I appreciate learning the traditional methods of cooking, but I love trying fusion cooking too.

  • EmilyR  on  7/20/2017 at 10:24 PM

    I prefer authentic, but if something sounds interesting and fusion I'm willing to try it!

  • lkgrover  on  7/20/2017 at 11:07 PM

    I have this book, and I highly recommend it. Malaysian food uses a lot of spices, and the author writes a lot about the health benefits of various spices. It also uses coconut (and its derivative product like coconut milk) and seafood often. The cuisine seems similar to Malaysia's neighbors, Thai and Indonesian (and occasionally southern Indian).

  • stockholm28  on  7/20/2017 at 11:20 PM

    I'm all for fusion, but love learning the classics too.

  • BethanyMeira  on  7/20/2017 at 11:34 PM

    I love borh authentic and fusion recipes. To quote my 4 year old "it's so hard to decide!"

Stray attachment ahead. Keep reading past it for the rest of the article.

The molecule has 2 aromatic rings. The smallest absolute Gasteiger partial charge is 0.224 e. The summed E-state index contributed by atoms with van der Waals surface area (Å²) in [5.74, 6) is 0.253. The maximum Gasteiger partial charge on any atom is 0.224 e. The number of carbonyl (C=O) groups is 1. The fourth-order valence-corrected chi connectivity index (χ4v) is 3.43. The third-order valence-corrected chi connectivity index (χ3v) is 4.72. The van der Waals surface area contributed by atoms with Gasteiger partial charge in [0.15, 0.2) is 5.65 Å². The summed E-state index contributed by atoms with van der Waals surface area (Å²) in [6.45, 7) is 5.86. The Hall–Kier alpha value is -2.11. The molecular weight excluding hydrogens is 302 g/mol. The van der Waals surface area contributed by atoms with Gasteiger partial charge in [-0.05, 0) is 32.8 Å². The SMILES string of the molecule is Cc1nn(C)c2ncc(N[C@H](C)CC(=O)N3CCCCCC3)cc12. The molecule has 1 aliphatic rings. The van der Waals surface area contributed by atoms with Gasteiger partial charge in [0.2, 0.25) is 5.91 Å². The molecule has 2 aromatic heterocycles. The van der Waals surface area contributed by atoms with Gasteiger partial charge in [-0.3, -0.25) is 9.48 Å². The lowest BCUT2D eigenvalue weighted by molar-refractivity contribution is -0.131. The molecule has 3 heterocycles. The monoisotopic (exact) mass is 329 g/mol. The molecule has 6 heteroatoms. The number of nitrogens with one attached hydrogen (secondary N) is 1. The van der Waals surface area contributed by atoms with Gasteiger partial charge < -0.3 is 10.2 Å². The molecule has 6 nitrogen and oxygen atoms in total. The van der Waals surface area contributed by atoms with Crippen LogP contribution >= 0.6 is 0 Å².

• TrishaCP  on  7/21/2017 at 6:04 AM

    Another one that likes fusion and classics here.

  • lhudson  on  7/21/2017 at 8:16 AM

    Sweet and tangy pineapple salad

  • sipa  on  7/21/2017 at 8:45 AM

    I do love Malaysian food, there use to be a chain of Malaysian restaurants with 2 in Boston/Cambridge and 1 in DC. They had awesome Roti Canai and the DC one had the best eggplant dish. I still dream of those 2 dishes.

  • Siegal  on  7/21/2017 at 12:25 PM

    I'm a traditionalist for sure

  • love2chow  on  7/21/2017 at 1:09 PM

    I prefer to start by learning the traditional recipes, although I do like fusion when done well.

  • BMeyer  on  7/22/2017 at 8:08 AM

    Perfect Peanut Sauce

  • sgump  on  7/23/2017 at 5:26 PM

    Authentic or fusion, you ask? I prefer the traditional--but I always like to reduce the fat or calories without compromising the original TOO much.